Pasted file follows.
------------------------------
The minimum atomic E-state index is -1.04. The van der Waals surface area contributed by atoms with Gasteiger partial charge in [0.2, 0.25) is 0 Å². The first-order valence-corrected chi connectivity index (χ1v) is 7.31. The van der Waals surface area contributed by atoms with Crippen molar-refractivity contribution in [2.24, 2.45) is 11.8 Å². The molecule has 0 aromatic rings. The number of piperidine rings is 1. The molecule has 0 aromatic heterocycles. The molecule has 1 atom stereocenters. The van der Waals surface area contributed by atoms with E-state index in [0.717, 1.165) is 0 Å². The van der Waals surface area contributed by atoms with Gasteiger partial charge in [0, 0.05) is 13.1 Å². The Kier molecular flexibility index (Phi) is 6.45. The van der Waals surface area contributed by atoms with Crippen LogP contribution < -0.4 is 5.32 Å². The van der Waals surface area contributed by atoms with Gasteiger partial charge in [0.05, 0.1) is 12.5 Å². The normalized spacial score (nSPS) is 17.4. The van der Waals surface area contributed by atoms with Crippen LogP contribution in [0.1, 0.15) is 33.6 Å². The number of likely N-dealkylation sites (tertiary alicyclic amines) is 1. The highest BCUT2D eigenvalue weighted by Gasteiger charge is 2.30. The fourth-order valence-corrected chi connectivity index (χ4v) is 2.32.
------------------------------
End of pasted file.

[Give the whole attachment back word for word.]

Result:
The minimum atomic E-state index is -1.04. The van der Waals surface area contributed by atoms with Gasteiger partial charge in [0.2, 0.25) is 0 Å². The first-order valence-corrected chi connectivity index (χ1v) is 7.31. The van der Waals surface area contributed by atoms with Crippen molar-refractivity contribution in [2.24, 2.45) is 11.8 Å². The molecule has 0 aromatic rings. The number of piperidine rings is 1. The molecule has 0 aromatic heterocycles. The molecule has 1 atom stereocenters. The van der Waals surface area contributed by atoms with E-state index in [0.717, 1.165) is 0 Å². The van der Waals surface area contributed by atoms with Gasteiger partial charge in [0, 0.05) is 13.1 Å². The Kier molecular flexibility index (Phi) is 6.45. The van der Waals surface area contributed by atoms with Crippen LogP contribution < -0.4 is 5.32 Å². The van der Waals surface area contributed by atoms with Gasteiger partial charge in [0.05, 0.1) is 12.5 Å². The normalized spacial score (nSPS) is 17.4. The van der Waals surface area contributed by atoms with Crippen LogP contribution in [0.1, 0.15) is 33.6 Å². The number of likely N-dealkylation sites (tertiary alicyclic amines) is 1. The highest BCUT2D eigenvalue weighted by Gasteiger charge is 2.30. The fourth-order valence-corrected chi connectivity index (χ4v) is 2.32.